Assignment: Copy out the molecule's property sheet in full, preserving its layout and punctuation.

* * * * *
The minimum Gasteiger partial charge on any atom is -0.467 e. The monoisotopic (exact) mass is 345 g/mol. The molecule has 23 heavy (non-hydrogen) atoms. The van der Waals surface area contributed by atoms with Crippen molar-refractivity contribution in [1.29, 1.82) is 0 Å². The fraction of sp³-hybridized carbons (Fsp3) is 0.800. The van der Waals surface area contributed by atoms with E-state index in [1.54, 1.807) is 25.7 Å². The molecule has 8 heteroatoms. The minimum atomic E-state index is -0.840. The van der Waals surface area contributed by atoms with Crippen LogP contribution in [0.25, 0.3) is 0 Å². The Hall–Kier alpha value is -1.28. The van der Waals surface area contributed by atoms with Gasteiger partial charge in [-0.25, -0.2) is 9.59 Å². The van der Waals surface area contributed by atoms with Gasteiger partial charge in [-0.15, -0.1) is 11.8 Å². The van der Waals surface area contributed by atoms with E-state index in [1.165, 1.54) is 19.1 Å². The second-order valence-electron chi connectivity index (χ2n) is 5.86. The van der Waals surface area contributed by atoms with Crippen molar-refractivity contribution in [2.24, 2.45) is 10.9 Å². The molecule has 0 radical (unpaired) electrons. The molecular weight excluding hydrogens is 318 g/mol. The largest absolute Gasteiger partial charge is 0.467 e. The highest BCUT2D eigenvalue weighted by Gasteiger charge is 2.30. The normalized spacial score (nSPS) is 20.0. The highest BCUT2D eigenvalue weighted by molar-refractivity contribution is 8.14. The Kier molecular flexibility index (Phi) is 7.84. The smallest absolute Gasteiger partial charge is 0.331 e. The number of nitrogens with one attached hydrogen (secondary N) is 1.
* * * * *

The minimum Gasteiger partial charge on any atom is -0.467 e. The monoisotopic (exact) mass is 345 g/mol. The molecule has 23 heavy (non-hydrogen) atoms. The van der Waals surface area contributed by atoms with Crippen molar-refractivity contribution in [1.29, 1.82) is 0 Å². The fraction of sp³-hybridized carbons (Fsp3) is 0.800. The van der Waals surface area contributed by atoms with E-state index in [1.54, 1.807) is 25.7 Å². The molecule has 8 heteroatoms. The minimum atomic E-state index is -0.840. The van der Waals surface area contributed by atoms with Crippen LogP contribution in [0.25, 0.3) is 0 Å². The Hall–Kier alpha value is -1.28. The van der Waals surface area contributed by atoms with Gasteiger partial charge in [-0.25, -0.2) is 9.59 Å². The van der Waals surface area contributed by atoms with Gasteiger partial charge in [-0.15, -0.1) is 11.8 Å². The van der Waals surface area contributed by atoms with E-state index in [1.165, 1.54) is 19.1 Å². The second-order valence-electron chi connectivity index (χ2n) is 5.86. The van der Waals surface area contributed by atoms with Crippen molar-refractivity contribution in [2.24, 2.45) is 10.9 Å². The molecule has 0 radical (unpaired) electrons. The molecular weight excluding hydrogens is 318 g/mol. The largest absolute Gasteiger partial charge is 0.467 e. The highest BCUT2D eigenvalue weighted by Gasteiger charge is 2.30. The normalized spacial score (nSPS) is 20.0. The highest BCUT2D eigenvalue weighted by molar-refractivity contribution is 8.14. The Kier molecular flexibility index (Phi) is 7.84. The smallest absolute Gasteiger partial charge is 0.331 e. The number of nitrogens with one attached hydrogen (secondary N) is 1.